News Analysis

The bishops’ credibility is still an issue

Cardinal Donald Wuerl (CNA/Archdiocese of Washington)

Last week we learned that the former Archbishop of Washington, DC, Cardinal Donald Wuerl, consistently misrepresented his knowledge of the character and proclivities of his disgraced predecessor in the See of Washington, Theodore McCarrick, who is at present facing canonical proceedings in Rome on charges of criminal sexual misconduct, including the abuse of minors.

Specifically, we learned through separate reports from the Catholic News Agency and the Washington Post that in 2004, when Wuerl was Bishop of Pittsburgh, he received evidence from Robert Ciolek, who is a laicised priest and one of McCarrick’s alleged victims, and that Wuerl reported Ciolek’s complaint to the Apostolic Nuncio to the US, Archbishop Gabriel Montalvo.

Since the news broke last June that the archdiocesan review board in New York had deemed another accusation against McCarrick credible, Cardinal Wuerl has consistently protested ignorance of his predecessor’s reputation. “I can report that no claim – credible or otherwise – has been made against Cardinal McCarrick during his time here in Washington,” Wuerl wrote in a letter dated June 21 2018.

In an interview with the Catholic Standard, the newspaper of the Archdiocese of Washington, dated July 31 2018, Wuerl said, “In the past month, I have seen some of those new public reports” of long-standing rumours about McCarrick. Wuerl told the paper: “[I]n my years here in Washington and even before that, I had not heard them. With rumours – especially old rumours going back 30, 40, even 50 years – there is not much we can do unless people come forward to share what they know or what they experienced.”

The following month, Wuerl was asked in a CBS News interview: “Were you aware of the rumours McCarrick was having relationships with other priests?” He replied, “No, no.”

The Archdiocese of Washington issued a statement last week, saying: “Cardinal Wuerl has attempted to be accurate in addressing questions about Archbishop McCarrick.”

It continued: “[Cardinal Wuerl’s] statements previously referred to claims of sexual abuse of a minor by Archbishop McCarrick, as well as rumours of such behaviour.” The statement added: “The Cardinal stands by those statements, which were not intended to be imprecise.”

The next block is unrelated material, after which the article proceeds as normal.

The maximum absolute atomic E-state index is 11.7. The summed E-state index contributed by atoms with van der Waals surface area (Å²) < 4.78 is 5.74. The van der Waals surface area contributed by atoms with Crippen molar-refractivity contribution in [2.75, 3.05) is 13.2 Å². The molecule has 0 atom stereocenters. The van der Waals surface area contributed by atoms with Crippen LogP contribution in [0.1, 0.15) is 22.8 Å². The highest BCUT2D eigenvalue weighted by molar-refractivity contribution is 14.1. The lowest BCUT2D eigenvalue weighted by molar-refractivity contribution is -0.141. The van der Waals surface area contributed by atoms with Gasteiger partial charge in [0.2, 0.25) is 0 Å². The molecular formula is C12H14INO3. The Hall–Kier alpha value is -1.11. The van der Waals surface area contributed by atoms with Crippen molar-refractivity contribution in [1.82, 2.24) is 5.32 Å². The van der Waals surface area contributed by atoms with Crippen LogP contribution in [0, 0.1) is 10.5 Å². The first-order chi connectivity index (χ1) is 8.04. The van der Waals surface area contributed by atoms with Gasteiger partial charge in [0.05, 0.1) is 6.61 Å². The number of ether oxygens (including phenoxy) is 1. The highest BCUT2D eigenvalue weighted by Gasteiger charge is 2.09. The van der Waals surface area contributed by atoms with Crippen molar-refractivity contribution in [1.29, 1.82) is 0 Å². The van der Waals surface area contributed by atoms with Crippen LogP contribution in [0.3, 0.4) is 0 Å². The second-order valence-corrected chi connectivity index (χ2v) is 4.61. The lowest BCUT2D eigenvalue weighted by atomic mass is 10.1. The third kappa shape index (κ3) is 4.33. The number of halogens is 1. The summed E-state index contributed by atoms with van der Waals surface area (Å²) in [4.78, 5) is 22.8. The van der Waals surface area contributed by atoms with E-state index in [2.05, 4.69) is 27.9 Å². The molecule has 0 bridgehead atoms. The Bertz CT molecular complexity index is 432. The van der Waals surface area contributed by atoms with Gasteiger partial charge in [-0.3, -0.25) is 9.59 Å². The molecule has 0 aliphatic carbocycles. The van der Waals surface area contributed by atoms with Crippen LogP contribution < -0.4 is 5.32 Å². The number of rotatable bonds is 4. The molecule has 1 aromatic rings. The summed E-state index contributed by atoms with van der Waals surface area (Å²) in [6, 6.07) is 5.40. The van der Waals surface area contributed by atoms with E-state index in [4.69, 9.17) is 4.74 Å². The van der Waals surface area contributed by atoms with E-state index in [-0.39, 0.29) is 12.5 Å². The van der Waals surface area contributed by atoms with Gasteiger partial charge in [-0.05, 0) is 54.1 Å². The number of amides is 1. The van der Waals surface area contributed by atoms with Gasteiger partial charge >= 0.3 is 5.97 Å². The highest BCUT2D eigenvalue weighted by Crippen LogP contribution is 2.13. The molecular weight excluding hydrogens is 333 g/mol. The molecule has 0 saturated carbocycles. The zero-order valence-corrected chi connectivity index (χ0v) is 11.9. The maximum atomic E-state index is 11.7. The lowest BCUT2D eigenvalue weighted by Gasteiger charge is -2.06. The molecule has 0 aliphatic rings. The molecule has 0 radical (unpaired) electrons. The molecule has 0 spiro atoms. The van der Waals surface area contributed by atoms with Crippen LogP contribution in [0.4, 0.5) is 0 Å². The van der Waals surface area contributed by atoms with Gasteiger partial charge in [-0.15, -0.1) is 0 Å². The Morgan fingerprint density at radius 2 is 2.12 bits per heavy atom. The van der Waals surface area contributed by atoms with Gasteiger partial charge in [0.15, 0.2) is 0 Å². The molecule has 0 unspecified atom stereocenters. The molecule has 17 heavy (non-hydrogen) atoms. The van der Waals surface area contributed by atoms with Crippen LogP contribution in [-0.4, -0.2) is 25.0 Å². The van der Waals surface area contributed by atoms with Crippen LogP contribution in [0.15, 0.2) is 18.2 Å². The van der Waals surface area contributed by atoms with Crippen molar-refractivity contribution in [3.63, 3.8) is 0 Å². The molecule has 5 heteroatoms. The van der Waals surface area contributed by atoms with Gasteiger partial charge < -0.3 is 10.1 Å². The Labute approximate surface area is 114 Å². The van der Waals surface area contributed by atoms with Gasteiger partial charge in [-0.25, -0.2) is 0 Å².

Indeed, Cardinal Wuerl intended to be very precise. He denied hearing those “old rumours” about McCarrick – whatever they were – but did not deny having received a complaint directly from an alleged victim. Wuerl’s statement on June 21 is likewise susceptible of a construction that would exonerate him of the charge of bald lying. Depending on how one takes the qualifier, “during his [ie McCarrick’s] time in Washington”, the statement could be perfectly accurate. It was certainly misleading. Archdiocesan spokesman Ed McFadden told the Catholic News Agency that Robert Ciolek “never claimed direct sexual engagement with McCarrick”, in the complaint Ciolek made to the Pittsburgh review board.

The Washington Post reported that Ciolek told Pittsburgh that McCarrick had pressured him to sleep in a bed with him and to give and receive backrubs. It recorded Ciolek as calling McCarrick’s behaviour “inappropriate” since McCarrick “exercised extraordinary authority” over Ciolek (and the other seminarians alleged to have suffered similar mistreatment).

This does not, of course, amount to felony sexual assault, but it is more than enough to earn any superior in any secular institution a pink slip, at the very least.

In a letter to priests dated January 12 2019, Cardinal Wuerl explained that he had meant to deny he had ever received a complaint about McCarrick involving the sexual abuse of a minor. “When the allegation of sexual abuse of a minor was brought against Archbishop McCarrick,” Wuerl wrote, “I stated publicly that I was never aware of any such allegation or rumours.” He went on to explain, “This assertion was in the context of the charges of sexual abuse of minors, which at the time was the focus of discussion and media attention.”

The long-standing and persistent rumours about McCarrick did not, in fact, regard his abuse of minors, but his predilection for seminarians. Cardinal Wuerl’s protestations in these regards are likely enough to make even a highly qualified defence implausible.

What is on display here is a big part of the real reason for the gaping hole in the bishops’ credibility. They haven’t been giving it to us straight. Worse, they do not seem to notice, or care if they do. McCarrick, meanwhile, is under some sort of judicial proceeding – it seems almost certainly a streamlined “administrative” process – at the Vatican. There has been speculation that the Vatican wants to put a bow on those proceedings and announce a verdict before the highly anticipated February meeting of the heads of the world’s bishops’ conferences on child protection. The question is: why the rush?

Part of the answer is to be found in the evidently pressing need to plug the burgeoning credibility gap. Coming down hard and swiftly on McCarrick would give the appearance of doing something. It will also guarantee attention will shift away – for a while at least – from the outstanding questions regarding who knew what and when they knew it.

But it is still the case that, amid a crisis of clerical leadership, the only remedy is for bishops to tell the whole truth. Last week’s news suggests that they are still at the start of the learning curve.